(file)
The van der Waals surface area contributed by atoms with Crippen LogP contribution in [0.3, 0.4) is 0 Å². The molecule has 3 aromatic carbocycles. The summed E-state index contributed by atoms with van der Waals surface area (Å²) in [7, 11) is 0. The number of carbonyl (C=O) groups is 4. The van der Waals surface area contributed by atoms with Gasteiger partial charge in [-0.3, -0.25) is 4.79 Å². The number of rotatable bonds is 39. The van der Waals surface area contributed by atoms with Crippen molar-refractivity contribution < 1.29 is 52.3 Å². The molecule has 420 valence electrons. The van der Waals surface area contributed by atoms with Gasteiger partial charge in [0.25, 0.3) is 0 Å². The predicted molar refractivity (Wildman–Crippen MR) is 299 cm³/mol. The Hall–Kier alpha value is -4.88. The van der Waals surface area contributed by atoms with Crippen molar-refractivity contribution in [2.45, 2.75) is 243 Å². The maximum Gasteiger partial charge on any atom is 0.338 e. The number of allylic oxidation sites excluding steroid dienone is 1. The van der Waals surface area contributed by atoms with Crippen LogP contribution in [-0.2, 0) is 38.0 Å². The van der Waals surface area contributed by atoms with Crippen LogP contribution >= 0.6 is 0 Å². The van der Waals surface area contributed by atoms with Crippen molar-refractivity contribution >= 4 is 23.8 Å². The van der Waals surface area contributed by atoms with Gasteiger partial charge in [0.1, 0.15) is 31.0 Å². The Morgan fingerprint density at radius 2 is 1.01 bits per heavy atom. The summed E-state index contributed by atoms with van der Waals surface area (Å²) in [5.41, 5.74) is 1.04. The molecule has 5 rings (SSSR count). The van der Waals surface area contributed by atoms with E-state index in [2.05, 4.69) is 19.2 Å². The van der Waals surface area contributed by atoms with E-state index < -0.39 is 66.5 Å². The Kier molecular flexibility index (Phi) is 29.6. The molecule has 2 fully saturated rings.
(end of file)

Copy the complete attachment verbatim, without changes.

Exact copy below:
The van der Waals surface area contributed by atoms with Crippen LogP contribution in [0.3, 0.4) is 0 Å². The molecule has 3 aromatic carbocycles. The summed E-state index contributed by atoms with van der Waals surface area (Å²) in [7, 11) is 0. The number of carbonyl (C=O) groups is 4. The van der Waals surface area contributed by atoms with Gasteiger partial charge in [-0.3, -0.25) is 4.79 Å². The number of rotatable bonds is 39. The van der Waals surface area contributed by atoms with Crippen molar-refractivity contribution < 1.29 is 52.3 Å². The molecule has 420 valence electrons. The van der Waals surface area contributed by atoms with Gasteiger partial charge in [0.25, 0.3) is 0 Å². The predicted molar refractivity (Wildman–Crippen MR) is 299 cm³/mol. The Hall–Kier alpha value is -4.88. The van der Waals surface area contributed by atoms with Crippen molar-refractivity contribution in [2.45, 2.75) is 243 Å². The maximum Gasteiger partial charge on any atom is 0.338 e. The number of allylic oxidation sites excluding steroid dienone is 1. The van der Waals surface area contributed by atoms with Crippen LogP contribution in [-0.2, 0) is 38.0 Å². The van der Waals surface area contributed by atoms with Crippen LogP contribution >= 0.6 is 0 Å². The van der Waals surface area contributed by atoms with Crippen molar-refractivity contribution >= 4 is 23.8 Å². The van der Waals surface area contributed by atoms with Gasteiger partial charge in [0.1, 0.15) is 31.0 Å². The Morgan fingerprint density at radius 2 is 1.01 bits per heavy atom. The summed E-state index contributed by atoms with van der Waals surface area (Å²) in [5.41, 5.74) is 1.04. The molecule has 5 rings (SSSR count). The van der Waals surface area contributed by atoms with E-state index in [2.05, 4.69) is 19.2 Å². The van der Waals surface area contributed by atoms with E-state index < -0.39 is 66.5 Å². The Kier molecular flexibility index (Phi) is 29.6. The molecule has 2 fully saturated rings.